process in development in which unspecialized cells or tissues are systemically modified and altered to achieve specific and characteristic physical forms, physiologic functions and chemical properties

Direct antiglobulin test

used to discover the presence of antierythrocyte antibodies present in the blood of an Rh-negative woman

Dyscrasia

abnormal condition of the blood or bone marrow, such as leukemia, aplastic anemia or prenatal Rh incompatibility

Edema

abnormal accumulation of fluid in interstitial spaces of tissue; accumulation of fluid w/in the tissue spaces

Electrophoresis

movement of charged suspended particles through a liquid medium in response to changes in an electric field

Enzyme-linked immunosorbent assay

a test that uses antibodies and color change to identify a substance.

Eosinophil

granulocytic, bilobed leukocyte somewhat larger than a neutrophil characterized by large numbers of coarse, refractile, cytoplasmic granules that stain with the acid dye eosin

Eosinophilia

An increase in the number of eosinophils in the blood

Erythremia

abnormal increase in the number of the red blood cells

Erythroblast

immature red blood cell

Erythrocytes

red blood cells

Erythrocyte sedimentation rate

a measure of the settling of red blood cells in a tube of blood during one hour. The rate is an indication of inflammation and increases in many diseases.

Erythrocytopenia

a condition characterized by a deficiency or decrease in number of erythrocytes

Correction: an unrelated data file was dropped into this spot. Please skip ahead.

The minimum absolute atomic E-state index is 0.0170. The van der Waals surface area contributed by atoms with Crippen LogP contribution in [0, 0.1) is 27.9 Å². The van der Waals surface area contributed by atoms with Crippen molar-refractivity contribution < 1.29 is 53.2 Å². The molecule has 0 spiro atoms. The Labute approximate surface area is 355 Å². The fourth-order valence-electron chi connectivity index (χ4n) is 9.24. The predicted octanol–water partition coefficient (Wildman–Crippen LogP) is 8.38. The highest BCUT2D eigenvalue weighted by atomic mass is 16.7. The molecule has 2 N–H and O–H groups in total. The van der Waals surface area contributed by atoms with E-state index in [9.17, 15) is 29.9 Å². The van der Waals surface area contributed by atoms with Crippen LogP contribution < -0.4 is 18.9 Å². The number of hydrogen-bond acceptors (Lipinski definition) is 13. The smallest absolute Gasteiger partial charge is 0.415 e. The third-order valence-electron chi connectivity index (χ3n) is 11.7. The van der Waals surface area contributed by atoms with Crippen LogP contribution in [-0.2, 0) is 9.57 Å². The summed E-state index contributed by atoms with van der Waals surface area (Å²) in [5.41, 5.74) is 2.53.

Erythrocytosis

An abnormal increase in the number of circulating red blood cells

Erythropoiesis

process of red blood cell production

Erythropoietin

hormone synthesized mainly in the kidneys and released into the bloodstream in response to anoxia, the hormone acts to stimulate and regulate the production of erythrocytes and is thus able to increase the oxygen carrying capacity of the blood

Fibrin

stringy, insoluble protein that is the substance of a blood clot

Fibrinogen

plasma protein converted into fibrin by thrombin in the presence of calcium ions

Globin

group of four globulin protein molecules that become bound by the iron in heme molecules to form hemoglobin

Globulin

plasma protein made in the liver, helps in the synthesis of antibodies

Granulocyte

type of leukocyte characterized by the presence of cytoplasmic granules

Granulocytosis

abnormally elevated number of granulocytes in the circulating blood as a reaction to any variety of inflammation or infection

Hematocrit

assessment of RBC percentage in the total blood volume

Hematologist

A person who specializes in the study of blood

Hematology

study of blood

Heme

pigmented iron containing non protein portion of the hemoglobin molecule, binds w/and carries oxygen in the red blood cells, releasing it to tissues that give off excess amounts of carbon dioxide

Hemochromatosis

rare iron metabolism disease characterized by iron deposits throughout the body, usually as a complication of one of the hemolytic anemias

Hemoglobin

complex protein iron compound in the blood that carries oxygen to the cells from the lungs and carbon dioxide away from the cells to the lungs